It will also be imperative that you have a fast and efficient onboarding process, in part so that you can get everyone working as quickly and as smoothly as possible. SumTotal’s Onboarding solution connects multiple processes in one intuitive place, from the welcome letter, forms and first day schedule to recommended learning and collaboration with peers and mentors. From this then it is easy to monitor and manage all employees, irrespective of their employment status.

And as the ‘gig’ economy continues to flourish, it will be this flexibility around employment that will only grow in importance and relevance.


January 5, 2018

6 Ways HR can Boost Workplace Productivity


UK productivity rates are dropping. And the Office for Budget Responsibility (OBR), don’t forecast a reversal of this trend any time soon.

When I read this my first thought was to look to the usual suspects – the economy or political climate, but surprisingly neither figure in analysis by experts. What does feature, and is considered the main reason for the slump, is something rather more mundane.

The findings from a Unit4 survey puts it like this: UK employees are wasting almost a third of the working year on repetitive, administrative tasks, at a cost of £411.4 billion to the service industry alone. Yep. Despite the many technological advances, employees are still wasting or misusing valuable time completing tasks that do not contribute in any way to an organisation’s production levels.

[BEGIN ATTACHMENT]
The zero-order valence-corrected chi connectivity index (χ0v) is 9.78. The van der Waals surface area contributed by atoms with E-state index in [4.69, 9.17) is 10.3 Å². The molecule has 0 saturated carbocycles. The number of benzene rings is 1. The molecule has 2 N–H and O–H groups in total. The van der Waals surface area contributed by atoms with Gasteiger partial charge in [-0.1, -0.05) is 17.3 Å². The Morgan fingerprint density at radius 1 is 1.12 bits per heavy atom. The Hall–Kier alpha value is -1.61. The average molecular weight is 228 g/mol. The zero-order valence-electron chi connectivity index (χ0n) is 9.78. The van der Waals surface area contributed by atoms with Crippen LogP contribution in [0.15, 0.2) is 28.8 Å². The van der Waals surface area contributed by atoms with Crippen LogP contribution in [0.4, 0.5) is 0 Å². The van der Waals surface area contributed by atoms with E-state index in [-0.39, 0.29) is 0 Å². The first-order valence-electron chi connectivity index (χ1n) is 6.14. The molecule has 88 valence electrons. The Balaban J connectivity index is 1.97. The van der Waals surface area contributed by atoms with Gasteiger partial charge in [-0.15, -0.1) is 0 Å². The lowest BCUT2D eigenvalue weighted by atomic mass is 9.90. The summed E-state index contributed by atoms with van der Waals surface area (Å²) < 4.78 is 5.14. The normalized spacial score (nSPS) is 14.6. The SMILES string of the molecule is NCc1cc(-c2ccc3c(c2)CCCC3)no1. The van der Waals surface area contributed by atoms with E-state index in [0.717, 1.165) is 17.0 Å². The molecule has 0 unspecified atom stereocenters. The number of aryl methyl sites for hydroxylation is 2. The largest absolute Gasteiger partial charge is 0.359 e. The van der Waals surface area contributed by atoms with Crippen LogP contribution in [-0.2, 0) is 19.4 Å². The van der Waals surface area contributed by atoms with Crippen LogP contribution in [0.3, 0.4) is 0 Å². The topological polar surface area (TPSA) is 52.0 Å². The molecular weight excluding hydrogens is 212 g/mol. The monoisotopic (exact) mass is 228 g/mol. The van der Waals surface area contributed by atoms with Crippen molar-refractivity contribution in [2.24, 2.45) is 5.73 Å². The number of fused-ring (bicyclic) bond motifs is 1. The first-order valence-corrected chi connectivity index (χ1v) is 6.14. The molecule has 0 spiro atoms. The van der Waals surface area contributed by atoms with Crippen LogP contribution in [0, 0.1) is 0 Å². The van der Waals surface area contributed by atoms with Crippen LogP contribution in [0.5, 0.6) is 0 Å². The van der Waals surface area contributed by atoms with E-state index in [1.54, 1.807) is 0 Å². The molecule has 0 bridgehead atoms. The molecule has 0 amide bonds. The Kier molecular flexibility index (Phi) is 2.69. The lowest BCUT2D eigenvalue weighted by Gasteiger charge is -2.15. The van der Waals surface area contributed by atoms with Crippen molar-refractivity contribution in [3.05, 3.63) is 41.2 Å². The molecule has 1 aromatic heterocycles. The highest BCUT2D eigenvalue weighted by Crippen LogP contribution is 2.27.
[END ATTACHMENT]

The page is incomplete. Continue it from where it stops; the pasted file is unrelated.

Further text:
HR has to play a vital role in improving employee productivity. Josh Bersin recently suggested that HR should be renamed ‘the productivity department’.

To offer some guidance in this, I’ve put together a list of the top six ways you can use HR to boost productivity.

#1 Connect employees

Use internal portals/social networks as a central location where employees can find answers to procedural questions, or HR matters, easily and efficiently.

#2 Manage Performance

Using performance management tools and functions to smooth and expedite the review process, thereby cutting down on time and offering greater opportunities for managers to streamline work processes.